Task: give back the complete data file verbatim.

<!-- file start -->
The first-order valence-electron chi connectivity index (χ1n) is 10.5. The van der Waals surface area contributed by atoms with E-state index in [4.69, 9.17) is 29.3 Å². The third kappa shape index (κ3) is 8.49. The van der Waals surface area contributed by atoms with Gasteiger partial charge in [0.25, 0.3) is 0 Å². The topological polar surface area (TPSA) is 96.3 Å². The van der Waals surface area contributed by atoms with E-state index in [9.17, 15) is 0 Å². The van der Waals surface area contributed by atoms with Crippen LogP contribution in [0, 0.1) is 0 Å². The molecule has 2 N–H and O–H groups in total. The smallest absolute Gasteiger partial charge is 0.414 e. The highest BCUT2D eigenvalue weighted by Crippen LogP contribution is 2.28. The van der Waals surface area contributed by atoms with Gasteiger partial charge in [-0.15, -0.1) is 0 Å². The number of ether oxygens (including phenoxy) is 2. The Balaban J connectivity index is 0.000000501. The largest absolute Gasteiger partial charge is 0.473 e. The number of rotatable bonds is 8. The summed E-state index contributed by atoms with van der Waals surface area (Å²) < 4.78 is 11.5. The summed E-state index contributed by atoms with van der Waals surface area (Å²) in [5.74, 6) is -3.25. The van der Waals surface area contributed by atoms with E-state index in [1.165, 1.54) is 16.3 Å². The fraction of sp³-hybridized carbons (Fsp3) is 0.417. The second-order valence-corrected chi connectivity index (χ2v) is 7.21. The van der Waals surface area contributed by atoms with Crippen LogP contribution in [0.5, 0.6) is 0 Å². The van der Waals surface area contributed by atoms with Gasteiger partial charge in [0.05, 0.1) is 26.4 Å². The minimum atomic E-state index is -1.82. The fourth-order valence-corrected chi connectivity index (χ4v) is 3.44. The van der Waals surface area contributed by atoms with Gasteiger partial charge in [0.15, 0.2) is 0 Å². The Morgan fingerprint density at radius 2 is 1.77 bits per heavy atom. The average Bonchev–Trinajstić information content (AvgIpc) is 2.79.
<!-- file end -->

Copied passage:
The first-order valence-electron chi connectivity index (χ1n) is 10.5. The van der Waals surface area contributed by atoms with E-state index in [4.69, 9.17) is 29.3 Å². The third kappa shape index (κ3) is 8.49. The van der Waals surface area contributed by atoms with Gasteiger partial charge in [0.25, 0.3) is 0 Å². The topological polar surface area (TPSA) is 96.3 Å². The van der Waals surface area contributed by atoms with E-state index in [9.17, 15) is 0 Å². The van der Waals surface area contributed by atoms with Crippen LogP contribution in [0, 0.1) is 0 Å². The molecule has 2 N–H and O–H groups in total. The smallest absolute Gasteiger partial charge is 0.414 e. The highest BCUT2D eigenvalue weighted by Crippen LogP contribution is 2.28. The van der Waals surface area contributed by atoms with Gasteiger partial charge in [-0.15, -0.1) is 0 Å². The number of ether oxygens (including phenoxy) is 2. The Balaban J connectivity index is 0.000000501. The largest absolute Gasteiger partial charge is 0.473 e. The number of rotatable bonds is 8. The summed E-state index contributed by atoms with van der Waals surface area (Å²) < 4.78 is 11.5. The summed E-state index contributed by atoms with van der Waals surface area (Å²) in [5.74, 6) is -3.25. The van der Waals surface area contributed by atoms with E-state index in [1.165, 1.54) is 16.3 Å². The fraction of sp³-hybridized carbons (Fsp3) is 0.417. The second-order valence-corrected chi connectivity index (χ2v) is 7.21. The van der Waals surface area contributed by atoms with Crippen LogP contribution in [0.5, 0.6) is 0 Å². The van der Waals surface area contributed by atoms with Gasteiger partial charge in [0.05, 0.1) is 26.4 Å². The minimum atomic E-state index is -1.82. The fourth-order valence-corrected chi connectivity index (χ4v) is 3.44. The van der Waals surface area contributed by atoms with Gasteiger partial charge in [0.15, 0.2) is 0 Å². The Morgan fingerprint density at radius 2 is 1.77 bits per heavy atom. The average Bonchev–Trinajstić information content (AvgIpc) is 2.79.